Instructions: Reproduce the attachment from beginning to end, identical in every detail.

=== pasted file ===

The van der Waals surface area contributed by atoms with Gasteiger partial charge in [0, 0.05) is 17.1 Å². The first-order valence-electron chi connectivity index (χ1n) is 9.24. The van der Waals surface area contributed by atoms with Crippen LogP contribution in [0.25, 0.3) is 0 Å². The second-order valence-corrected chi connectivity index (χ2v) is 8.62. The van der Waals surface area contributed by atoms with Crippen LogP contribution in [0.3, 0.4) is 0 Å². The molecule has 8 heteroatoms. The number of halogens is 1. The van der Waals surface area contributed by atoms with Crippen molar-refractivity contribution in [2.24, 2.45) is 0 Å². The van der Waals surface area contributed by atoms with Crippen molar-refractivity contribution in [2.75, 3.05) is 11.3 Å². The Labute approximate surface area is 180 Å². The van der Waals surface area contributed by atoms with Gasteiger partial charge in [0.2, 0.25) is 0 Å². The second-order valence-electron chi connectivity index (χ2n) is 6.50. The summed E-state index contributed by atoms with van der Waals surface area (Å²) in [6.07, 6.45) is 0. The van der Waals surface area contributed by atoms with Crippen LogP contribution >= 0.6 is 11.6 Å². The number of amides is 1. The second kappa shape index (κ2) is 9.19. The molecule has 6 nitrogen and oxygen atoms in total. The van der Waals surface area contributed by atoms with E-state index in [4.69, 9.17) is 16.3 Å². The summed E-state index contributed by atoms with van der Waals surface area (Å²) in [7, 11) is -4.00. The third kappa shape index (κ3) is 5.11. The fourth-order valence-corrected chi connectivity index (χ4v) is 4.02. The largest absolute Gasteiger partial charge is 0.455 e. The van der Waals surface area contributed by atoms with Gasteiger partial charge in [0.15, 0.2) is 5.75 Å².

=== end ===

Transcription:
The van der Waals surface area contributed by atoms with Gasteiger partial charge in [0, 0.05) is 17.1 Å². The first-order valence-electron chi connectivity index (χ1n) is 9.24. The van der Waals surface area contributed by atoms with Crippen LogP contribution in [0.25, 0.3) is 0 Å². The second-order valence-corrected chi connectivity index (χ2v) is 8.62. The van der Waals surface area contributed by atoms with Crippen LogP contribution in [0.3, 0.4) is 0 Å². The molecule has 8 heteroatoms. The number of halogens is 1. The van der Waals surface area contributed by atoms with Crippen molar-refractivity contribution in [2.24, 2.45) is 0 Å². The van der Waals surface area contributed by atoms with Crippen molar-refractivity contribution in [2.75, 3.05) is 11.3 Å². The Labute approximate surface area is 180 Å². The van der Waals surface area contributed by atoms with Gasteiger partial charge in [0.2, 0.25) is 0 Å². The second-order valence-electron chi connectivity index (χ2n) is 6.50. The summed E-state index contributed by atoms with van der Waals surface area (Å²) in [6.07, 6.45) is 0. The van der Waals surface area contributed by atoms with Crippen LogP contribution >= 0.6 is 11.6 Å². The number of amides is 1. The second kappa shape index (κ2) is 9.19. The molecule has 6 nitrogen and oxygen atoms in total. The van der Waals surface area contributed by atoms with E-state index in [4.69, 9.17) is 16.3 Å². The summed E-state index contributed by atoms with van der Waals surface area (Å²) in [7, 11) is -4.00. The third kappa shape index (κ3) is 5.11. The fourth-order valence-corrected chi connectivity index (χ4v) is 4.02. The largest absolute Gasteiger partial charge is 0.455 e. The van der Waals surface area contributed by atoms with Gasteiger partial charge in [0.15, 0.2) is 5.75 Å².